Additions –

(whatever is in the fridge)

Vegetarian option = Pumpkin or Mushroom

Non-vege option = Bacon or Chicken (pre-browned or cooked) or cooked gourmet sausages (our butcher does some great gluten free pork  or lamb & rosemary ones)

Broccoli / Peas / Corn 


Take a heavy based saucepan/pan (I use a cast iron Chasseur) and toss in the finely chopped onion (and fresh garlic and bacon if that is what you are using) with the butter. 

After the onion starts to soften I add the herbs.  Then I put in the rice and swish that around a bit to heat up and get coated with butter. 

I then add the chicken stock.  All in one hit.  But it is HOT (ie. just off the boil).  Stir that all around and put the lid on the Chasseur.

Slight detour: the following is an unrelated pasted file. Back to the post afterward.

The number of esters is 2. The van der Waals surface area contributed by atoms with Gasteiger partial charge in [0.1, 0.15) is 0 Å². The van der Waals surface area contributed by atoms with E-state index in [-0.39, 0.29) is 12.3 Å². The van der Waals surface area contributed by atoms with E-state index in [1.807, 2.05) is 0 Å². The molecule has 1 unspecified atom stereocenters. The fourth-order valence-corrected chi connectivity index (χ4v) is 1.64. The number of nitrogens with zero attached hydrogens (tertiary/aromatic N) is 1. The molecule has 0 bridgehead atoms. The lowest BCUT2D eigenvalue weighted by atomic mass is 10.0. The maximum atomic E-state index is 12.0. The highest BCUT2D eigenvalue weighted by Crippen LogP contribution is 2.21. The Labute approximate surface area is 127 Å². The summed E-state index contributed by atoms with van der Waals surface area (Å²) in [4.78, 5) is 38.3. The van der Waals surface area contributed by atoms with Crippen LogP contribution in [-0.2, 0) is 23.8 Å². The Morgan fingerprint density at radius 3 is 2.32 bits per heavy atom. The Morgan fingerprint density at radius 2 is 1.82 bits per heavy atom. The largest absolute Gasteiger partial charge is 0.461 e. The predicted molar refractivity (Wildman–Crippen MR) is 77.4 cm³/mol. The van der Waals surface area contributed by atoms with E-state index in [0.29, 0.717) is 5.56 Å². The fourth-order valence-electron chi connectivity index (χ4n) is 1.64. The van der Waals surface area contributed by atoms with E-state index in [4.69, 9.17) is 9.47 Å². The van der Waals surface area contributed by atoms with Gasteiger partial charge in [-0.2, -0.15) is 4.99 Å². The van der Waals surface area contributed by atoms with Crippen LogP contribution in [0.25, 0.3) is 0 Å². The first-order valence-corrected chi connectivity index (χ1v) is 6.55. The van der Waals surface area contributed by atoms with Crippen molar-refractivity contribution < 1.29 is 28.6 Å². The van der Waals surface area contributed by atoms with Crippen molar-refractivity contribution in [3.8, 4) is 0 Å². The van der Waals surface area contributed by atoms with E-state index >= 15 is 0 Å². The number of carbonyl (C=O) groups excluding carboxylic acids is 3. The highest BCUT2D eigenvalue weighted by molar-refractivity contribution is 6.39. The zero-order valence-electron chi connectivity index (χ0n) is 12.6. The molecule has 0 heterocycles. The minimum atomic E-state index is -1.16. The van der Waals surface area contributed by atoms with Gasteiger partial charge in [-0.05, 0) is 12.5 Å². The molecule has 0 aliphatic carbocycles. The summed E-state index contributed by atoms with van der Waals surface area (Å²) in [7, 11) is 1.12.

When the liquid starts to simmer I toss in all the veggies and anything else.   Then I put the lid on.   And turn the heat down very low.

I stir it maybe once or twice in the next 10 minutes or so.  It varies a little each time as to when it is “done” but it is usually about 15 minutes.  I look for it to have absorbed the liquid but still be “slippery” looking and not gluggy.  Gluggy means too much liquid or too long.  

Easy huh? ;) 

Yaay easy.  Easy is good.  I love pine nuts, so I will put slightly toasted‡ pine nuts in at the last minute in a herby risotto and–further on the lazy domestic stock front–a couple of tablespoons of hummous stirred in with your couple of tablespoons of pine nuts will totally make this a main dish, although if I’m planning on hummous I’ll probably leave the onion out.  (I use an enameled cast iron pot:  easier to clean if I get it wrong, and it sticks.

I went and had a further prowl at www.taste.com.au/recipes after this: 


caught my eye, in the sidebar to the Champagne Risotto.  Which put me in mind of tea food, and what I could serve Mozart, Beethoven and Verdi when I have them round‡‡  So I had a look for scones: